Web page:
Possibilities of early detection of severe cardiovascular manifestations of SLE


Authors: D. Tegzová 1;  D. Ambrož 1;  P. Jansa 1;  T. Paleček 1;  L. Dušek 2
Authors‘ workplace: Revmatologický ústav Praha, 1II. interní klinika kardiologie a angiologie VFN 1. LF UK v Praze ;  Institut biostatistiky a analýz v Brně 2
Published in: Čes. Revmatol., 15, 2007, No. 3, p. 131-141.
Category: Original Papers

Overview

Objective:
the aim of the study was to determine particular cardiovascular manifestations in systemic lupus erythematosus (SLE), to describe their type and severity, find out a relationship with particular SLE characteristics and suggest possibilities for early detection of those complications.

Methods:
Twenty-nine patients with SLE and 15 healthy controls were investigated. Patients had extensive echocardiographic evaluation including exercise stress testing evaluation after 6 minutes of walk as well as Holter monitoring. Basic demographic data, type of immunosuppressive treatment and time-course of its administration, the dose of glucocorticoids, presence of autoantibodies (anti-dsDNA, anti-Ro, La, Sm, aCL), haemostatic parameters, lipid spectrum, presence of organ manifestations, pulmonary functions as well as activity of the disease according the SLEDAI score were evaluated. The association between particular cardiovascular pathologies and SLE parameters was studied.

Results:
Presence of cardiovascular manifestations in our group was relatively small. The difference between standard and exercise stress testing echocardiography was found. After the 6 minute-walk test, several heart pathologies appeared. No significant changes were found during echocardiographic examination. Higher levels of Tei index significantly differentiated between control individuals and patients with SLE. Moderate difference, however not statistically significant, was also observed between SLE patients with high and low disease activity. PG max on tricuspidal valve according to echocardiography and systolic excursion (TAPSE) were not different from those in healthy controls. Those values did not differ also between patients with different disease activity of SLE. Biochemistry and haemostatic parameters revealed statistically significant differences between healthy controls and SLE patients for D-dimers that are significantly increased in SLE patients and correlate with the disease activity. The value of DLCO, on the contrary, decreases with the disease activity of SLE patients. The significance of evaluating the ratio of FVC/DLCO index for the diagnosis of pulmonary hypertension was not confirmed. Significantly lower values of DLCO were associated with increased PG max in the exercise stress testing. DLCO was of greater importance than the FVC/DLCO index. Exercise stress testing echocardiography was beneficial for the diagnosis of early forms of pulmonary hypertension particularly in the evaluation of PG max on tricuspidal valve that increased after the exercise up-to the borderline levels of detectable pulmonary hypertension. Increase of Tei after the exercise stress testing did not correlate with the increase of PG max in patients with the risk of pulmonary hypertension. Pericardial effusion was diagnosed in 17.3 % of patients.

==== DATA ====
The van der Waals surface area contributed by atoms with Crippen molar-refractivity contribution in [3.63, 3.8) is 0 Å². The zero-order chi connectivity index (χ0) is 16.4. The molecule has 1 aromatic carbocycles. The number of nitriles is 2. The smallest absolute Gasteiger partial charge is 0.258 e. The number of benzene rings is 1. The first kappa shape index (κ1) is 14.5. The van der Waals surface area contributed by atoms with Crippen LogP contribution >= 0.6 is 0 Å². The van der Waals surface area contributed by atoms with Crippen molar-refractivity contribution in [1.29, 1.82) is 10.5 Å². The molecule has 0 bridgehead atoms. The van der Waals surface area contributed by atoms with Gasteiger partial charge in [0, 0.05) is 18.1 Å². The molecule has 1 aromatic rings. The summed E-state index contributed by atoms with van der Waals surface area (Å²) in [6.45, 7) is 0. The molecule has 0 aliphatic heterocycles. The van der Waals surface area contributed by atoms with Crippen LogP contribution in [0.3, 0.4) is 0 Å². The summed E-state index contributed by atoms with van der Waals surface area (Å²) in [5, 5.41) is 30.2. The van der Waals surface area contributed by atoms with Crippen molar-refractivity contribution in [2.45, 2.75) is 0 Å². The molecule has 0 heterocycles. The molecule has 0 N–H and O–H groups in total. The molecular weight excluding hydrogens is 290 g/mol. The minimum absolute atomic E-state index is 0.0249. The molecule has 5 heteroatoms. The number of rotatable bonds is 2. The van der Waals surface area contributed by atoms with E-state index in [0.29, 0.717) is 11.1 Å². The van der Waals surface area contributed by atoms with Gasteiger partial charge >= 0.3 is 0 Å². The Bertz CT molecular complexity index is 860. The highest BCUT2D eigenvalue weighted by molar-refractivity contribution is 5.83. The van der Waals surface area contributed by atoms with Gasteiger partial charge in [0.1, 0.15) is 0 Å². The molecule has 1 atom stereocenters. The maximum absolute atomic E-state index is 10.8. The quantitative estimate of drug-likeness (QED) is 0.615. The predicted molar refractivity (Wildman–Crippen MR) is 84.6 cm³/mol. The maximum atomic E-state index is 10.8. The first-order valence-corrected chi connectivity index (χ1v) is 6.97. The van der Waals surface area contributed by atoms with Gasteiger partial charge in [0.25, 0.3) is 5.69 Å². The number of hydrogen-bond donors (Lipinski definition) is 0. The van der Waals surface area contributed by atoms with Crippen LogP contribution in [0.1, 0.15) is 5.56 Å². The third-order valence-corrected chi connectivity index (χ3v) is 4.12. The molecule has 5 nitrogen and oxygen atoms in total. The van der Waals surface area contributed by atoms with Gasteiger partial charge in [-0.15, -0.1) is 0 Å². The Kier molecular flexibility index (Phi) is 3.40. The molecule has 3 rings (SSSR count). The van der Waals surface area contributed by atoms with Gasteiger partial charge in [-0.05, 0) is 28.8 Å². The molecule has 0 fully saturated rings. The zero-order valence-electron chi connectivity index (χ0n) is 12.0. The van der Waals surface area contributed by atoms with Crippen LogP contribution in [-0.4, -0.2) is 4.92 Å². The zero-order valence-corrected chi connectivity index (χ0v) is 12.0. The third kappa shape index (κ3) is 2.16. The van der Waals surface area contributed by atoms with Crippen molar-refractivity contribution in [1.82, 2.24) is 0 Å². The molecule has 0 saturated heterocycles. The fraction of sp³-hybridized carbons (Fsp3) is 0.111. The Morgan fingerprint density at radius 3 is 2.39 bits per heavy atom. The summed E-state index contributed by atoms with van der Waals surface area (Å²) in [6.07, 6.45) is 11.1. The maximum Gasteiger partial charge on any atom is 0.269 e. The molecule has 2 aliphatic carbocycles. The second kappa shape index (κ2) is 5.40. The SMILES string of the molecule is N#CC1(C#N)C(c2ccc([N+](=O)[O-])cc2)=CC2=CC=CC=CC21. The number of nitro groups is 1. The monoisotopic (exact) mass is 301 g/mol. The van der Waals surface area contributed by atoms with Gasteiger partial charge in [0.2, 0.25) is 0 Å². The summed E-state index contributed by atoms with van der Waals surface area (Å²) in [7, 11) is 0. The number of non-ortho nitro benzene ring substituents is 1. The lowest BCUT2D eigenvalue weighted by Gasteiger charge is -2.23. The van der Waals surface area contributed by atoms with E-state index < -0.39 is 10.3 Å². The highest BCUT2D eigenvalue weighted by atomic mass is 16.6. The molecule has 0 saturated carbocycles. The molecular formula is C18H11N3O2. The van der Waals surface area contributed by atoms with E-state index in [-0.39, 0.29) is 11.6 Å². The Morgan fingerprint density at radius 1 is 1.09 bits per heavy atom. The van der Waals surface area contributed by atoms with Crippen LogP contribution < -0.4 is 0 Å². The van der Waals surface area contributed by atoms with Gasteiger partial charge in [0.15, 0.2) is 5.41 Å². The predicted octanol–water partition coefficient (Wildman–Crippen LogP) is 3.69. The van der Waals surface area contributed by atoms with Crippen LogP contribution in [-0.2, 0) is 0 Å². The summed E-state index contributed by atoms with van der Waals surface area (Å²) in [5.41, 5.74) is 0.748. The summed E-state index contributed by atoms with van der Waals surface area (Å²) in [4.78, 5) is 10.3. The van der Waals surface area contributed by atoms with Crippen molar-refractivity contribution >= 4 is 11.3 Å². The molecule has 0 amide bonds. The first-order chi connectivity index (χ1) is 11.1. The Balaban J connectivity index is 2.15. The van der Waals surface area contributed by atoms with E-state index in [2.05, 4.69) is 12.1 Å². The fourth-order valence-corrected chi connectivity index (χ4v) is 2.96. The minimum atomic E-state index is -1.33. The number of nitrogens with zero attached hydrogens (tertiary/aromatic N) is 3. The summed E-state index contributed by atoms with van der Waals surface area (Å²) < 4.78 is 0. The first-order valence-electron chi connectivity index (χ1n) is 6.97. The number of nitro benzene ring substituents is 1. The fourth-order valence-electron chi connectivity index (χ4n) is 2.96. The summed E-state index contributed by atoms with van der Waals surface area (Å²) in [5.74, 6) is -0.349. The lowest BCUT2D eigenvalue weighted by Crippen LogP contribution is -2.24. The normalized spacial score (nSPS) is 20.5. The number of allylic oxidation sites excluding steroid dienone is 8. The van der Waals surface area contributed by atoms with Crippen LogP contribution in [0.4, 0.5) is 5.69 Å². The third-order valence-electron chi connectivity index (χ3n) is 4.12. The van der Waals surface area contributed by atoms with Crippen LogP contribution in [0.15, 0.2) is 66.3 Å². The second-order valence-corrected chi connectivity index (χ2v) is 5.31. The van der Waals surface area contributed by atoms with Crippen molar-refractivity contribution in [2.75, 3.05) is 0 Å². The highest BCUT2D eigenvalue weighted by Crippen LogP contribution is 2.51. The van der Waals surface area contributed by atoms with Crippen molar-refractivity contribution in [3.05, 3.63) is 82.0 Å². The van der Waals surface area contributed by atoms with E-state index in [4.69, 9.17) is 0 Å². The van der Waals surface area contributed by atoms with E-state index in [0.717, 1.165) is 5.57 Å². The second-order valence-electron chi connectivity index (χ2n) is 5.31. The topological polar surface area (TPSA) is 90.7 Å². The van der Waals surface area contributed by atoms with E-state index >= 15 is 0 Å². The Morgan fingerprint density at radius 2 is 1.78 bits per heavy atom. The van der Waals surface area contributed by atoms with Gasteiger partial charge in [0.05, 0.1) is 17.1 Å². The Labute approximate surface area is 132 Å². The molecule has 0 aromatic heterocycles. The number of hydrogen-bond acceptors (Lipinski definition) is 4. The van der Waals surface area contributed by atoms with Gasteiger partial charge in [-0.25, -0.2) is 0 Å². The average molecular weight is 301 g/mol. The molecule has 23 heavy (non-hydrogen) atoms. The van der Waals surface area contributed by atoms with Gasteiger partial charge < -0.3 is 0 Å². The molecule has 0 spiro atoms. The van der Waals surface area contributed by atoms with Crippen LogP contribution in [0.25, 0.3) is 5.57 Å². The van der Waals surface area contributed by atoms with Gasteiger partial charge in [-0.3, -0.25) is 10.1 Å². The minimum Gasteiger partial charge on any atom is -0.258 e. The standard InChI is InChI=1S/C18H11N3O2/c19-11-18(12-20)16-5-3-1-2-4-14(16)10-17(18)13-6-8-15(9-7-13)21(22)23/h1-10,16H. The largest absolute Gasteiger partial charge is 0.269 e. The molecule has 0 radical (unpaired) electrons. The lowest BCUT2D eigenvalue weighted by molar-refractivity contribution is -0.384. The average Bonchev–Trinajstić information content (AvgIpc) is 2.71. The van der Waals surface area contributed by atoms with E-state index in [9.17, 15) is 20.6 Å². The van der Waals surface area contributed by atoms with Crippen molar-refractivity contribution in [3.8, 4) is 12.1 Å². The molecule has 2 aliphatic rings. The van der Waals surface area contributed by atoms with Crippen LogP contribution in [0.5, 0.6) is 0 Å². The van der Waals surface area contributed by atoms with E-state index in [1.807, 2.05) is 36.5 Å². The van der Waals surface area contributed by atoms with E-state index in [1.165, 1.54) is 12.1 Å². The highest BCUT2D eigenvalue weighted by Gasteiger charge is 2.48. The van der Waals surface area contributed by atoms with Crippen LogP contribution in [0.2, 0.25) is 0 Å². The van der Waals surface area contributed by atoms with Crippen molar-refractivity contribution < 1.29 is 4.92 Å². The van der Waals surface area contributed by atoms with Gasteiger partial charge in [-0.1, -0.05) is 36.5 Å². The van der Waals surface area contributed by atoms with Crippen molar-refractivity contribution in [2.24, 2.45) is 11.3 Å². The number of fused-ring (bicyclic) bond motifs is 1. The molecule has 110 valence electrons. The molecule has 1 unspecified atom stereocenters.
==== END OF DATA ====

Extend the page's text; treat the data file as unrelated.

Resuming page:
Conclusion:
Exercise stress testing echocardiography demonstrated benefit for the detection of potential onset of pulmonary hypertension. Patients with SLE and higher risk of cardiovascular manifestation should be regularly monitored by echocardiography. More specific examination for cardiovascular pathologies is exercise stress testing echocardiography. Another reasonable and beneficial examination is DLCO.

Key words:
SLE, cardiovascular manifestation, echocardiography, exercise stress testing echocardiography, pulmonary hypertension, SLE activity


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Labels
Dermatology & STDs Paediatric rheumatology Rheumatology
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